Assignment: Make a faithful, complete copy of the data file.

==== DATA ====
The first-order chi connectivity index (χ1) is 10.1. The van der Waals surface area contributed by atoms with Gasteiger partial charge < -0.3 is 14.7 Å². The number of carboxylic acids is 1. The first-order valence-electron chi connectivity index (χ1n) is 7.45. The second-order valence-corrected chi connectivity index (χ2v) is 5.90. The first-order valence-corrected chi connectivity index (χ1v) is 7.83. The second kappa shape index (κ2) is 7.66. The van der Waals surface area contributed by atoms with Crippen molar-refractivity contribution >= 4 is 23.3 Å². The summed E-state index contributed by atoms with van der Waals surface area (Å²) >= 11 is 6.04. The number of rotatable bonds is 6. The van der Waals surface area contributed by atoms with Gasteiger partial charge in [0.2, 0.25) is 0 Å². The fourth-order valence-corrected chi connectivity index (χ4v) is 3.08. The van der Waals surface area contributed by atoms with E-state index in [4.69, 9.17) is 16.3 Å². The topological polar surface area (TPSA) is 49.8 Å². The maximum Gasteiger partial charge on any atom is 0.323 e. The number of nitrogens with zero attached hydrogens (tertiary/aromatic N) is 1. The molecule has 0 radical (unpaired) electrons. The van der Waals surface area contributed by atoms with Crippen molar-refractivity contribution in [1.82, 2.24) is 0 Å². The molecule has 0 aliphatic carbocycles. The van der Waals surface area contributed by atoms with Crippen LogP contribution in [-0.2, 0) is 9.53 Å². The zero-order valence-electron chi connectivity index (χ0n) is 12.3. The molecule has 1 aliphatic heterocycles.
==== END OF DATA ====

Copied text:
The first-order chi connectivity index (χ1) is 10.1. The van der Waals surface area contributed by atoms with Gasteiger partial charge < -0.3 is 14.7 Å². The number of carboxylic acids is 1. The first-order valence-electron chi connectivity index (χ1n) is 7.45. The second-order valence-corrected chi connectivity index (χ2v) is 5.90. The first-order valence-corrected chi connectivity index (χ1v) is 7.83. The second kappa shape index (κ2) is 7.66. The van der Waals surface area contributed by atoms with Crippen molar-refractivity contribution >= 4 is 23.3 Å². The summed E-state index contributed by atoms with van der Waals surface area (Å²) >= 11 is 6.04. The number of rotatable bonds is 6. The van der Waals surface area contributed by atoms with Gasteiger partial charge in [0.2, 0.25) is 0 Å². The fourth-order valence-corrected chi connectivity index (χ4v) is 3.08. The van der Waals surface area contributed by atoms with E-state index in [4.69, 9.17) is 16.3 Å². The topological polar surface area (TPSA) is 49.8 Å². The maximum Gasteiger partial charge on any atom is 0.323 e. The number of nitrogens with zero attached hydrogens (tertiary/aromatic N) is 1. The molecule has 0 radical (unpaired) electrons. The van der Waals surface area contributed by atoms with Crippen molar-refractivity contribution in [1.82, 2.24) is 0 Å². The molecule has 0 aliphatic carbocycles. The van der Waals surface area contributed by atoms with Crippen LogP contribution in [-0.2, 0) is 9.53 Å². The zero-order valence-electron chi connectivity index (χ0n) is 12.3. The molecule has 1 aliphatic heterocycles.